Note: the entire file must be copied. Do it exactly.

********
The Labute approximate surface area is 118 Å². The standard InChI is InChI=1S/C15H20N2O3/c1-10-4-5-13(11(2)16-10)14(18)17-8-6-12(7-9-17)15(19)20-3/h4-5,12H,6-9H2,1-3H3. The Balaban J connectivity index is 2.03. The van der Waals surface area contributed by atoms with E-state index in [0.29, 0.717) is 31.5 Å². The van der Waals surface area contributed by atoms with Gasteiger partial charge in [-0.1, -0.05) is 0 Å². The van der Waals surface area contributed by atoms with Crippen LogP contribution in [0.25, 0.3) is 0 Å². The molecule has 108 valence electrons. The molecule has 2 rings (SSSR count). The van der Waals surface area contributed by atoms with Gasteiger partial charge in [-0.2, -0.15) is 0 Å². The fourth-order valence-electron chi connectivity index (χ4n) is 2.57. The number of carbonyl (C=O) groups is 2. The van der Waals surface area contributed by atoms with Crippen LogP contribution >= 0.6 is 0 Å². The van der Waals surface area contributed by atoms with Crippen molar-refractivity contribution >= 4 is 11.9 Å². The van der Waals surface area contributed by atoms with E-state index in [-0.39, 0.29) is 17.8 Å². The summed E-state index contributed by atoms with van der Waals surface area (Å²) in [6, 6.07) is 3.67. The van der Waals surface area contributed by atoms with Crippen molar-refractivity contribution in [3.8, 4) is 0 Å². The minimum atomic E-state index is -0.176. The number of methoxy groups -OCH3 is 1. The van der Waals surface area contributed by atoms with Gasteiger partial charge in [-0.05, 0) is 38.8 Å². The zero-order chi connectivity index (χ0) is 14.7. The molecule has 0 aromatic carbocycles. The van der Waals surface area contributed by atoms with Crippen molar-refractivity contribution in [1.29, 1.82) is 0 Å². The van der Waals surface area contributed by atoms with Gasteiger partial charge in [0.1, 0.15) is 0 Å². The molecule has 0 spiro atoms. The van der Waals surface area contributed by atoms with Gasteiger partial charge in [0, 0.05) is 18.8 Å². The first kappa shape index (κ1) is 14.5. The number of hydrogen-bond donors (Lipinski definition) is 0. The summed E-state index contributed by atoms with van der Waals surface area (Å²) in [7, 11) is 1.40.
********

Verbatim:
The Labute approximate surface area is 118 Å². The standard InChI is InChI=1S/C15H20N2O3/c1-10-4-5-13(11(2)16-10)14(18)17-8-6-12(7-9-17)15(19)20-3/h4-5,12H,6-9H2,1-3H3. The Balaban J connectivity index is 2.03. The van der Waals surface area contributed by atoms with E-state index in [0.29, 0.717) is 31.5 Å². The van der Waals surface area contributed by atoms with Gasteiger partial charge in [-0.1, -0.05) is 0 Å². The van der Waals surface area contributed by atoms with Crippen LogP contribution in [0.25, 0.3) is 0 Å². The molecule has 108 valence electrons. The molecule has 2 rings (SSSR count). The van der Waals surface area contributed by atoms with Gasteiger partial charge in [-0.2, -0.15) is 0 Å². The fourth-order valence-electron chi connectivity index (χ4n) is 2.57. The number of carbonyl (C=O) groups is 2. The van der Waals surface area contributed by atoms with Crippen LogP contribution >= 0.6 is 0 Å². The van der Waals surface area contributed by atoms with Crippen molar-refractivity contribution >= 4 is 11.9 Å². The van der Waals surface area contributed by atoms with E-state index in [-0.39, 0.29) is 17.8 Å². The summed E-state index contributed by atoms with van der Waals surface area (Å²) in [6, 6.07) is 3.67. The van der Waals surface area contributed by atoms with Crippen molar-refractivity contribution in [3.8, 4) is 0 Å². The minimum atomic E-state index is -0.176. The number of methoxy groups -OCH3 is 1. The van der Waals surface area contributed by atoms with Gasteiger partial charge in [-0.05, 0) is 38.8 Å². The zero-order chi connectivity index (χ0) is 14.7. The molecule has 0 aromatic carbocycles. The van der Waals surface area contributed by atoms with Crippen molar-refractivity contribution in [1.29, 1.82) is 0 Å². The van der Waals surface area contributed by atoms with Gasteiger partial charge in [0.1, 0.15) is 0 Å². The molecule has 0 spiro atoms. The van der Waals surface area contributed by atoms with Gasteiger partial charge in [0, 0.05) is 18.8 Å². The first kappa shape index (κ1) is 14.5. The number of hydrogen-bond donors (Lipinski definition) is 0. The summed E-state index contributed by atoms with van der Waals surface area (Å²) in [7, 11) is 1.40.